The main sticking point is scheduling. The city wants to take control of driver's schedules. The union wants the drivers to keep control.
My first reaction is "What?! That's absurd! Scheduling is a management duty! I'm totally with the city on this one!"
I was not alone in that. According to Today's Article most people surveyed are on the side of the city.
The cities politicians are in an enviable position. They can allow this strike to go on without fear of losing votes over it. (There are plenty of other ways for them to lose votes!)
Ottawa is the only city in North America, so I've read, that allows drivers to take control of their schedules. In every other city, it's a management duty. In 1999 the driver's took a 2% pay cut for the privilege. They claim that giving the city control over schedules will ruin the personal and family lives of the workers.
So, why would the drivers be so adamant about holding on to scheduling? Why are they so dead set against the city taking control of it? I can think of two possibilities:
- The drivers are a bunch of whiners.
- The city schedulers are a bunch of moonshine-swilling baboons.
Which is more likely?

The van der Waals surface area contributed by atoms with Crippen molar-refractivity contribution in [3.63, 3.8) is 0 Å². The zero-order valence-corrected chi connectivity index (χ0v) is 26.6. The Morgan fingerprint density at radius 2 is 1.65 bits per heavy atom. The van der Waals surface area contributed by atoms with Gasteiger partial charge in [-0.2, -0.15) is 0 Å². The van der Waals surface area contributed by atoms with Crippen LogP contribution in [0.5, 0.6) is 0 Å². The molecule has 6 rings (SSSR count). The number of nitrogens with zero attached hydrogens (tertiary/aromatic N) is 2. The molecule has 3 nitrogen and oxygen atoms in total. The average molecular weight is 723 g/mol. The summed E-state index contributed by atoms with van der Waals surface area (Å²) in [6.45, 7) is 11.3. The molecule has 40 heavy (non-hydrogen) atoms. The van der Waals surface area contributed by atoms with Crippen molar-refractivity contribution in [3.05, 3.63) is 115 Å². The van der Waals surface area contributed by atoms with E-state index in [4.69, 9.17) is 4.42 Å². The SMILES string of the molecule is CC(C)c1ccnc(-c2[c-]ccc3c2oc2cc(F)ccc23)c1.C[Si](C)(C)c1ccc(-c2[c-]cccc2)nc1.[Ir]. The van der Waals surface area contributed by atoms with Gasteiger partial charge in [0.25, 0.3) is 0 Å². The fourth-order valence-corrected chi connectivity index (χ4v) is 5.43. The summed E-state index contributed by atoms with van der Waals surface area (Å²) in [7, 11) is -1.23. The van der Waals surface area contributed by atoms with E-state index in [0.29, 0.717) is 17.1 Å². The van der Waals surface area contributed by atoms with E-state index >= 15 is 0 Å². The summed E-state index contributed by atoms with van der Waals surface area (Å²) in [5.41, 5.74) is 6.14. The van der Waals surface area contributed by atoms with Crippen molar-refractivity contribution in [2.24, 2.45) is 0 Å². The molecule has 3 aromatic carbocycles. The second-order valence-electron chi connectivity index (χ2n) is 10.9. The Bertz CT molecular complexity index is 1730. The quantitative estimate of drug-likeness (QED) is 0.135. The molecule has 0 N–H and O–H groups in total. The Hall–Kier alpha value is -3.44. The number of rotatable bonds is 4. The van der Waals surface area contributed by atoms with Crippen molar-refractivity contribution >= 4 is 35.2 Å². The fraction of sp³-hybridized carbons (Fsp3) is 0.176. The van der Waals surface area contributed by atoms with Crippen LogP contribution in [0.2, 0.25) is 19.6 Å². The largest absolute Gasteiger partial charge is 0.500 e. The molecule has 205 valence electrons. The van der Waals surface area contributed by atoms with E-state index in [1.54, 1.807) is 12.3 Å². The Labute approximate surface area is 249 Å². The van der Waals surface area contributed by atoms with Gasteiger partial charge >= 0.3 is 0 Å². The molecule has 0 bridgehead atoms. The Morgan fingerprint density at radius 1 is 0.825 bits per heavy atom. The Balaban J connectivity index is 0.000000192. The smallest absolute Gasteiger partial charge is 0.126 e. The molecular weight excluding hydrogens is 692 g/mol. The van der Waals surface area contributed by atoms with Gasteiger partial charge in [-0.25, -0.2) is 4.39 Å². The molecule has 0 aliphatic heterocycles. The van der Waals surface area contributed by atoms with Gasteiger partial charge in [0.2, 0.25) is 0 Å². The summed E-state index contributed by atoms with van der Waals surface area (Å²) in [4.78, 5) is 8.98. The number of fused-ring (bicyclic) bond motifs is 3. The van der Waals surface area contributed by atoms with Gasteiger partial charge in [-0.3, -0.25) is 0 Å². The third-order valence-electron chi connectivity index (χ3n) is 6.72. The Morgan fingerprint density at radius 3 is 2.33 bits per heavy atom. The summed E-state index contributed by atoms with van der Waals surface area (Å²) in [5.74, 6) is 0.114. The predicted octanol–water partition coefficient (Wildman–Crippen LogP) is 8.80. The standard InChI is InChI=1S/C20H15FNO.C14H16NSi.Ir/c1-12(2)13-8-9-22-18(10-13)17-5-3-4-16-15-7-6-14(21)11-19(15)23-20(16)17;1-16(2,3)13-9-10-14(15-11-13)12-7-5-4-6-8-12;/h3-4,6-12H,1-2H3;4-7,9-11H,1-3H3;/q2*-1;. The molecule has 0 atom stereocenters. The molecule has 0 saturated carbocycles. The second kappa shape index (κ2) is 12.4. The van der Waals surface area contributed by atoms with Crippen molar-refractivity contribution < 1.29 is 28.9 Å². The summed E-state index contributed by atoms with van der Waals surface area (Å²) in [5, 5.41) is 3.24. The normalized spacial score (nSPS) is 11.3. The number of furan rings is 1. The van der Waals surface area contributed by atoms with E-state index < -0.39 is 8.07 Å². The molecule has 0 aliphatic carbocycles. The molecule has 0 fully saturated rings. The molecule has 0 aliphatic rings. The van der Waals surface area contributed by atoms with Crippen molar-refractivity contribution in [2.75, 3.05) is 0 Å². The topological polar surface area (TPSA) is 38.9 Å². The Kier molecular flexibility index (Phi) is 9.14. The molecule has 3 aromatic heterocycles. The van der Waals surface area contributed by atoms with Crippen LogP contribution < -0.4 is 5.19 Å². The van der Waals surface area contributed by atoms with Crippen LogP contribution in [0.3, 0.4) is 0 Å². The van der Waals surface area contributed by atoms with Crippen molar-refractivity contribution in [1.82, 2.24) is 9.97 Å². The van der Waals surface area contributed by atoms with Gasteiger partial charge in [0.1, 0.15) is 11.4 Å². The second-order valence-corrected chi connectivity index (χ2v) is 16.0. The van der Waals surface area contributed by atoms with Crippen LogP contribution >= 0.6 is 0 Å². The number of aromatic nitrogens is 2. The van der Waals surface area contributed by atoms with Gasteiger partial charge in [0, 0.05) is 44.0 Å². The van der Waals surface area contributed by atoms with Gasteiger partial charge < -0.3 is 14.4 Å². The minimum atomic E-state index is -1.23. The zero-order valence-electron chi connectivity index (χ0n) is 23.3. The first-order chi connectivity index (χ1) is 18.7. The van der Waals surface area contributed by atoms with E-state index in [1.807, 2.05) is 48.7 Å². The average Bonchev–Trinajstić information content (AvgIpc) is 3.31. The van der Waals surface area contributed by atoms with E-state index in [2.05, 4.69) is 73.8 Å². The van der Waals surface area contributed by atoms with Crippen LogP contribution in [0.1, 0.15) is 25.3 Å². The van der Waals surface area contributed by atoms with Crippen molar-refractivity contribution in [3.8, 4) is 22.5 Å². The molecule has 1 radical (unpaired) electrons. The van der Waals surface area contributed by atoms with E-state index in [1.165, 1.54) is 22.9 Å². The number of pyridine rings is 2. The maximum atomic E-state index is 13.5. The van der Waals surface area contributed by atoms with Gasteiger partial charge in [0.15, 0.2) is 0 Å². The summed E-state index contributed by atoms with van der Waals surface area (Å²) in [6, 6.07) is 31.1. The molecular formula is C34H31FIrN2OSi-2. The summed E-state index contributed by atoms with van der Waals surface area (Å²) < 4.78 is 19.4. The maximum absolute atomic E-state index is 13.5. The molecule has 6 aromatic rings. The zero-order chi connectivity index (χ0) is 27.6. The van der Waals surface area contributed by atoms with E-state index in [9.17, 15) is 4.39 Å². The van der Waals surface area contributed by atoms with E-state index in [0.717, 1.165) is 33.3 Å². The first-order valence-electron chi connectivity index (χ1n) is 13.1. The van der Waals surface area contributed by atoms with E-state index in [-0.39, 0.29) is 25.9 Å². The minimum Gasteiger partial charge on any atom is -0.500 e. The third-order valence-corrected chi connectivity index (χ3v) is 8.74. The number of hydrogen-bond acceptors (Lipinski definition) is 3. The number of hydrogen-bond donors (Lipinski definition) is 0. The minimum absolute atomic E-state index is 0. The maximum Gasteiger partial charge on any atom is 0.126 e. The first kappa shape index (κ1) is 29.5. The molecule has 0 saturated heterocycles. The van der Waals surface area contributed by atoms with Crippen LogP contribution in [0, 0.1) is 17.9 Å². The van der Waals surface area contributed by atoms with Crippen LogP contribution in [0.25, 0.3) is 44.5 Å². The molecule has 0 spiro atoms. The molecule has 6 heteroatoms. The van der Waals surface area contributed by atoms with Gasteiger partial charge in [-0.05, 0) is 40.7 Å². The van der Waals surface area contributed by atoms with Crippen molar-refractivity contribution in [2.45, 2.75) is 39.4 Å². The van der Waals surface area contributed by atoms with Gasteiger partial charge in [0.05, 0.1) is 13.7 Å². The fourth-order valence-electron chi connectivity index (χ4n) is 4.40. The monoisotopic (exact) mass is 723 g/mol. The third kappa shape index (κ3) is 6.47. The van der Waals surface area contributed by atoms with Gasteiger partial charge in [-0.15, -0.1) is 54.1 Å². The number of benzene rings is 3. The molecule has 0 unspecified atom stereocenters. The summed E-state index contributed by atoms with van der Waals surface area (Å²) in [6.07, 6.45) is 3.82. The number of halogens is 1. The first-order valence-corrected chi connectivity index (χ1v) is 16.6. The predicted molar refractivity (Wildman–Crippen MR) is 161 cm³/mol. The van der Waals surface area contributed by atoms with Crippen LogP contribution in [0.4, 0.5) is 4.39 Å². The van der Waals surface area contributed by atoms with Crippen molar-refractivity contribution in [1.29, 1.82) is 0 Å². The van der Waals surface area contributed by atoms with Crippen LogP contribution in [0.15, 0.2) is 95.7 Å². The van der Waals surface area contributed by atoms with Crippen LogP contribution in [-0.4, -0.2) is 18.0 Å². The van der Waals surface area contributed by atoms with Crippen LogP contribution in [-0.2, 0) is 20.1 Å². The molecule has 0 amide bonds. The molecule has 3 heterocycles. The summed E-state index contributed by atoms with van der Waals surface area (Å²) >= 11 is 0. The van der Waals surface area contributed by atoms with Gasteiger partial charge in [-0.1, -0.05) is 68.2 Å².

The drivers took a pay cut in order to get scheduling control. This isn't a very whiny thing to do.
Having been an OC Transpo rider for a few years, observing how the bus schedule is done, I lean very heavily towards the second option. From what I've read in the news, this is the case.
So, I've changed my mind. I'm on the side of the drivers for now.
It seems to me that there has to be a third option. I don't think this is an issue in other cities. The city has one specific idea of how things should be done. The union has another. There's got to be a third. And a fourth, and a fifth. And so on.
Sometimes, in an argument with two sides represented, the debaters become blind to other possibilities. I have to wonder if I that's what's happening here. I wonder if anyone has thought to ask other cities what they do?